Finally, the data from this study call into question the well-documented positive relationship between social media and social capital. Ellison, Steinfield, and Lampe’s 2007 article The Benefits of Facebook ‘‘Friends:’’ Social Capital and College Students’ Use of Online Social Network Sites has over 8,000 citations (and their 2011 update has almost 1,000). Although Ellison et al. make clear that they are studying college students specifically, the idea that social media increases social capital through network connection has become a bedrock assumption of social media researchers. Without much (if any) fuss, data from a very particular demographic morphed into a generalizable claim.
However, for participants in The Digital Hood, social capital does not seem to be an outcome of social media use. In contrast, youth report leaving Facebook or minimizing their participation because the risks associated with network connection are too high (see also Marwick, Fontaine, and boyd 2017). 15-Year-old Luz, for example, limited her Facebook usage after Friends started arguing and referenced gun violence, while Jamal (19-years-old) describes Facebook as a “drama” site where people get “carried away,” “expose” each other, and start fights.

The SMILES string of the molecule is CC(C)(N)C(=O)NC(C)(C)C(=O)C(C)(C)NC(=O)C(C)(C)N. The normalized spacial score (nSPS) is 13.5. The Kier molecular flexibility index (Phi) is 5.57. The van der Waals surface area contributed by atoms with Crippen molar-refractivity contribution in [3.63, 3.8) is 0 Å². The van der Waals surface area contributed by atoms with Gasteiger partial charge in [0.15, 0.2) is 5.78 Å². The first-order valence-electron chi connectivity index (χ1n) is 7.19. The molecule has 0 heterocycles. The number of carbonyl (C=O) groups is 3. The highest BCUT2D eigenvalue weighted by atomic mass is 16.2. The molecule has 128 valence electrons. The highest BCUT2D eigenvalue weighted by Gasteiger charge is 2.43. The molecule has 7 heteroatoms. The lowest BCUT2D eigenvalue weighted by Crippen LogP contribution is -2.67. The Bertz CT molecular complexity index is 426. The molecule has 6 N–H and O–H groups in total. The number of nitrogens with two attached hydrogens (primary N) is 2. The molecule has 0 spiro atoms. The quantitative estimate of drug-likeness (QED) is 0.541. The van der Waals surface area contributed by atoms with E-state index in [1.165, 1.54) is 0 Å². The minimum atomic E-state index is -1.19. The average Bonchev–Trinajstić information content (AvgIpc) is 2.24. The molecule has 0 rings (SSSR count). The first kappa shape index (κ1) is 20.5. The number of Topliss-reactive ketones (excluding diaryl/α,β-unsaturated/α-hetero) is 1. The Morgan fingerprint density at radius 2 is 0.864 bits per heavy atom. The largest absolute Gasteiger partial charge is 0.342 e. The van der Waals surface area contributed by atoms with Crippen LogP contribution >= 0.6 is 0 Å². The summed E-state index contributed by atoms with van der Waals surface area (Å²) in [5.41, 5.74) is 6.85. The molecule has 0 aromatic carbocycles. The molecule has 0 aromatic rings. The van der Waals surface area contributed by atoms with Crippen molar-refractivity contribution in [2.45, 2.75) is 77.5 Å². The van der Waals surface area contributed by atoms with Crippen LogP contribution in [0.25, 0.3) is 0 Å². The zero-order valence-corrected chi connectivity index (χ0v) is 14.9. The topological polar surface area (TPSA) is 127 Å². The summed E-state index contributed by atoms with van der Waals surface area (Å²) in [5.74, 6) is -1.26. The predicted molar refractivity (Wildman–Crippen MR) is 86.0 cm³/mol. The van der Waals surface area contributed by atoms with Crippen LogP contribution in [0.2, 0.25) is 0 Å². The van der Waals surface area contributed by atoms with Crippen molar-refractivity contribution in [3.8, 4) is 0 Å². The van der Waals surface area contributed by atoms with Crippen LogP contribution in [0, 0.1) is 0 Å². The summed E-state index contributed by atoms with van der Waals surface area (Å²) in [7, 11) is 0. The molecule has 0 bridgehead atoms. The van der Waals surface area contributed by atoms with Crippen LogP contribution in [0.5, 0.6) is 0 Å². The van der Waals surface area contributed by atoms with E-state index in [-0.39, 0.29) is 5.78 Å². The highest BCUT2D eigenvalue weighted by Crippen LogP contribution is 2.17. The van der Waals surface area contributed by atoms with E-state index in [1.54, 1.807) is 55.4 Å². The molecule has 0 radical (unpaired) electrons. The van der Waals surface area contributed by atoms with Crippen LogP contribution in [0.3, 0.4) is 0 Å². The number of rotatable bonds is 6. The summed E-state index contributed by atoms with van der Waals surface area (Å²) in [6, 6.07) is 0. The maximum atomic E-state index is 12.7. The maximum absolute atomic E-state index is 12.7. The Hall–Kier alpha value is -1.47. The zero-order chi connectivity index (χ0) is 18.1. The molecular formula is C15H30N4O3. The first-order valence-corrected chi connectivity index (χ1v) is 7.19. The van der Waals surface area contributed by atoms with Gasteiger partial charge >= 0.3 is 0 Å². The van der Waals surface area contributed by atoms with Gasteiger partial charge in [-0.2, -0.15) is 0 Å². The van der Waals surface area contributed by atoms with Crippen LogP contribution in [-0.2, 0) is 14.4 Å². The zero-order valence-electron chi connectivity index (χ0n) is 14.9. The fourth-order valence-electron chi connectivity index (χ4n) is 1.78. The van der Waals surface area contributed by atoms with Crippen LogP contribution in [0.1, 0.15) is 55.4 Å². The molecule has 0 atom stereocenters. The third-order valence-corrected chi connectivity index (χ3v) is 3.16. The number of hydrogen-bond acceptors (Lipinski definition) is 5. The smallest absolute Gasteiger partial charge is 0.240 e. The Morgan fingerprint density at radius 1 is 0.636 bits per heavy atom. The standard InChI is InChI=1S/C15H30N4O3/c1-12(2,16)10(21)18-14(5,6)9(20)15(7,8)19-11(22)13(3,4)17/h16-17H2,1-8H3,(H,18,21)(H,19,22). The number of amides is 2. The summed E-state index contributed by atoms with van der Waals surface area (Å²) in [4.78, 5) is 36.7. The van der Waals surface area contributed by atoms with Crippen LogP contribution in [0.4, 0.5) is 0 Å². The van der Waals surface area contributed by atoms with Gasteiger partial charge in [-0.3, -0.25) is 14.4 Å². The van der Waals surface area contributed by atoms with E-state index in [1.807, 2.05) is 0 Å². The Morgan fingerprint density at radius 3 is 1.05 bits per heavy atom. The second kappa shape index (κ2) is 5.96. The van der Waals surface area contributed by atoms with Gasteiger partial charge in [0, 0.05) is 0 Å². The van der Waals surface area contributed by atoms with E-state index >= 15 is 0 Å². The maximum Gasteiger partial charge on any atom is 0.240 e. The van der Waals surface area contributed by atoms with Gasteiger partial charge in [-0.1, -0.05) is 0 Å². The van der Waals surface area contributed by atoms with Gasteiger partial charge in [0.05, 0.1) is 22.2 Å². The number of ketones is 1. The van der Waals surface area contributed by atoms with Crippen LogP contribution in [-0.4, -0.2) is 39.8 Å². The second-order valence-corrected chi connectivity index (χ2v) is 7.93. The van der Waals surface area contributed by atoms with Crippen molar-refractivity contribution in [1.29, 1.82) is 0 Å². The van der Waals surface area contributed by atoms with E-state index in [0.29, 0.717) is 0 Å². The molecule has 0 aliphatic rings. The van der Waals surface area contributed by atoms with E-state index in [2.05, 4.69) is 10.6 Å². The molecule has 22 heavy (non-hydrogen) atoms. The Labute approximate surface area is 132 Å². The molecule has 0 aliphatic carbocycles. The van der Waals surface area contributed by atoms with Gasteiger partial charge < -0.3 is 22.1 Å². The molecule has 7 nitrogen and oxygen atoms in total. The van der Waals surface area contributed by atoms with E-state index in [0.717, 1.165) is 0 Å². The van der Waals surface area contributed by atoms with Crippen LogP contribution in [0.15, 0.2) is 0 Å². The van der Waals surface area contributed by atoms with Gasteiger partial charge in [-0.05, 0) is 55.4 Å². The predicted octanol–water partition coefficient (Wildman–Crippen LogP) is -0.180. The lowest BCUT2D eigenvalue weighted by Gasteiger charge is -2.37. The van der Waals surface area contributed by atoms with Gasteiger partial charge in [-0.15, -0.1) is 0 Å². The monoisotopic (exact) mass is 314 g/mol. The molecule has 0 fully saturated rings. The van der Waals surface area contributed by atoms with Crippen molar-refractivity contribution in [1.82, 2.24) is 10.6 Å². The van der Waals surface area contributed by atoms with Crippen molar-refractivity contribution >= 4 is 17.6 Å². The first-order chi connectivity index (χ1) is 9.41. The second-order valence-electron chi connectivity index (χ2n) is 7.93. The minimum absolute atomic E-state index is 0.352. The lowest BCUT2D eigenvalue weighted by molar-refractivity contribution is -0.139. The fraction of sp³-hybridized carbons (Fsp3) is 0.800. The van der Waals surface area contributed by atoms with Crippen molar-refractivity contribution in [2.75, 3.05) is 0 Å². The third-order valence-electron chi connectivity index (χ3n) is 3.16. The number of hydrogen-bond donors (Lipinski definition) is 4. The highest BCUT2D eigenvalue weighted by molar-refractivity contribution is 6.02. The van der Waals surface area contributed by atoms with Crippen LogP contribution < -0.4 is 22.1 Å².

The Digital Hood shouldn’t be an exceptional study, but within the corpus of peer-reviewed scholarship, it is. So much social media research takes the normative subject as the universal subject, obfuscating diverse voices and reinforcing the “Otherness” of marginalized groups. The extent to which Stevens’ et al. trouble persistent truisms about social media reveals the need for critical analyses—like Brock’s CTDA—that approach socio-technical systems from the multiple perspectives of materiality, culture, practice, and ideology. Technology in society is a living, breathing process, not a stagnant phenomenon. Linear theory building is thus irresponsible and misleading, especially when the building blocks are decidedly exclusionary. Instead, theories of social media (and social life more generally) most robustly derive from critical approaches that emphasize the particular, situate the general, and continuously address issues of context. Concretely, this means centralizing the question: for whom and under what circumstances do these claims pertain?, while doing away with sweeping statements about “what people do online.”